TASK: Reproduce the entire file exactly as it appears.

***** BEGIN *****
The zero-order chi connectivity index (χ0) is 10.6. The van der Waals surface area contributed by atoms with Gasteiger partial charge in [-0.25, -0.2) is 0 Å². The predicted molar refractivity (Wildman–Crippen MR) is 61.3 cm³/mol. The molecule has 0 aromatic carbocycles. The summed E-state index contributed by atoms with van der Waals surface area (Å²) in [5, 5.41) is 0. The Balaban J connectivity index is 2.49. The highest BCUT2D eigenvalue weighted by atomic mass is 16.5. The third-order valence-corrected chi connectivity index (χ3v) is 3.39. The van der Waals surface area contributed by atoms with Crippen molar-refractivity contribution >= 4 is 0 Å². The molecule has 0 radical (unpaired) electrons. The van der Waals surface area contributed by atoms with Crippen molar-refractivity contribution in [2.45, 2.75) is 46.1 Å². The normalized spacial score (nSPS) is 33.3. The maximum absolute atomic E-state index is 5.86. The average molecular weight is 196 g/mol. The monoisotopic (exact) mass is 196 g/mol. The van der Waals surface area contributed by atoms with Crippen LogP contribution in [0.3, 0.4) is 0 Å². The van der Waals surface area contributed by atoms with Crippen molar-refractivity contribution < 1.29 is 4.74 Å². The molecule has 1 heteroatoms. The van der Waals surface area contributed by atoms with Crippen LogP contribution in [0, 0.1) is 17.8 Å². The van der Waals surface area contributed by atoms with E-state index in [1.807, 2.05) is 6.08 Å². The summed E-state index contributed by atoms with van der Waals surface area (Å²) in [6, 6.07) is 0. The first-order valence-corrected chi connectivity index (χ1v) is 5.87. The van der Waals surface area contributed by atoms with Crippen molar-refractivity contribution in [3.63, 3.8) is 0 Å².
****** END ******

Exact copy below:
The zero-order chi connectivity index (χ0) is 10.6. The van der Waals surface area contributed by atoms with Gasteiger partial charge in [-0.25, -0.2) is 0 Å². The predicted molar refractivity (Wildman–Crippen MR) is 61.3 cm³/mol. The molecule has 0 aromatic carbocycles. The summed E-state index contributed by atoms with van der Waals surface area (Å²) in [5, 5.41) is 0. The Balaban J connectivity index is 2.49. The highest BCUT2D eigenvalue weighted by atomic mass is 16.5. The third-order valence-corrected chi connectivity index (χ3v) is 3.39. The van der Waals surface area contributed by atoms with Crippen molar-refractivity contribution >= 4 is 0 Å². The molecule has 0 radical (unpaired) electrons. The van der Waals surface area contributed by atoms with Crippen molar-refractivity contribution in [2.45, 2.75) is 46.1 Å². The normalized spacial score (nSPS) is 33.3. The maximum absolute atomic E-state index is 5.86. The average molecular weight is 196 g/mol. The monoisotopic (exact) mass is 196 g/mol. The van der Waals surface area contributed by atoms with Crippen LogP contribution in [0.3, 0.4) is 0 Å². The van der Waals surface area contributed by atoms with Crippen molar-refractivity contribution < 1.29 is 4.74 Å². The molecule has 1 heteroatoms. The van der Waals surface area contributed by atoms with Crippen LogP contribution in [0, 0.1) is 17.8 Å². The van der Waals surface area contributed by atoms with E-state index in [1.807, 2.05) is 6.08 Å². The summed E-state index contributed by atoms with van der Waals surface area (Å²) in [6, 6.07) is 0. The first-order valence-corrected chi connectivity index (χ1v) is 5.87. The van der Waals surface area contributed by atoms with Crippen molar-refractivity contribution in [3.63, 3.8) is 0 Å².